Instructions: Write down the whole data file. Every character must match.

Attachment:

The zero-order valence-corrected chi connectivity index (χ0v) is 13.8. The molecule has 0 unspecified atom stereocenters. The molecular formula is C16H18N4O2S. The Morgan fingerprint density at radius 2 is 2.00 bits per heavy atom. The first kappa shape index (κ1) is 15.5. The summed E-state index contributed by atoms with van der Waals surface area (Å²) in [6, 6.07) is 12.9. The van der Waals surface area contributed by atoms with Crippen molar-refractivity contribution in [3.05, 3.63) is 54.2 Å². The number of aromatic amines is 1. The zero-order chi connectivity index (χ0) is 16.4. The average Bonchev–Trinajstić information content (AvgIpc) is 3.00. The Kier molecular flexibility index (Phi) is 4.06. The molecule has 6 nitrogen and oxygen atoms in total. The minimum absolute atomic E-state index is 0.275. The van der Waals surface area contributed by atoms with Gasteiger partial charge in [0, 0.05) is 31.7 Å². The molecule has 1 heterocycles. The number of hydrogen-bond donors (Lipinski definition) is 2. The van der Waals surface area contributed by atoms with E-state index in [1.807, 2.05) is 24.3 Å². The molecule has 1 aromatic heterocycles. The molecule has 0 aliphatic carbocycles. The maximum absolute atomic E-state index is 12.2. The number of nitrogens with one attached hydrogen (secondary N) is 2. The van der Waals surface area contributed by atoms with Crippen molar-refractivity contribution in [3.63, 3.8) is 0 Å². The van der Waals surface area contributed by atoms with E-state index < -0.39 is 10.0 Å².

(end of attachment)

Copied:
The zero-order valence-corrected chi connectivity index (χ0v) is 13.8. The molecule has 0 unspecified atom stereocenters. The molecular formula is C16H18N4O2S. The Morgan fingerprint density at radius 2 is 2.00 bits per heavy atom. The first kappa shape index (κ1) is 15.5. The summed E-state index contributed by atoms with van der Waals surface area (Å²) in [6, 6.07) is 12.9. The van der Waals surface area contributed by atoms with Crippen molar-refractivity contribution in [3.05, 3.63) is 54.2 Å². The number of aromatic amines is 1. The zero-order chi connectivity index (χ0) is 16.4. The average Bonchev–Trinajstić information content (AvgIpc) is 3.00. The Kier molecular flexibility index (Phi) is 4.06. The molecule has 6 nitrogen and oxygen atoms in total. The minimum absolute atomic E-state index is 0.275. The van der Waals surface area contributed by atoms with Gasteiger partial charge in [0, 0.05) is 31.7 Å². The molecule has 1 heterocycles. The number of hydrogen-bond donors (Lipinski definition) is 2. The van der Waals surface area contributed by atoms with E-state index in [1.807, 2.05) is 24.3 Å². The molecule has 1 aromatic heterocycles. The molecule has 0 aliphatic carbocycles. The maximum absolute atomic E-state index is 12.2. The number of nitrogens with one attached hydrogen (secondary N) is 2. The van der Waals surface area contributed by atoms with Crippen molar-refractivity contribution in [3.63, 3.8) is 0 Å². The van der Waals surface area contributed by atoms with E-state index < -0.39 is 10.0 Å².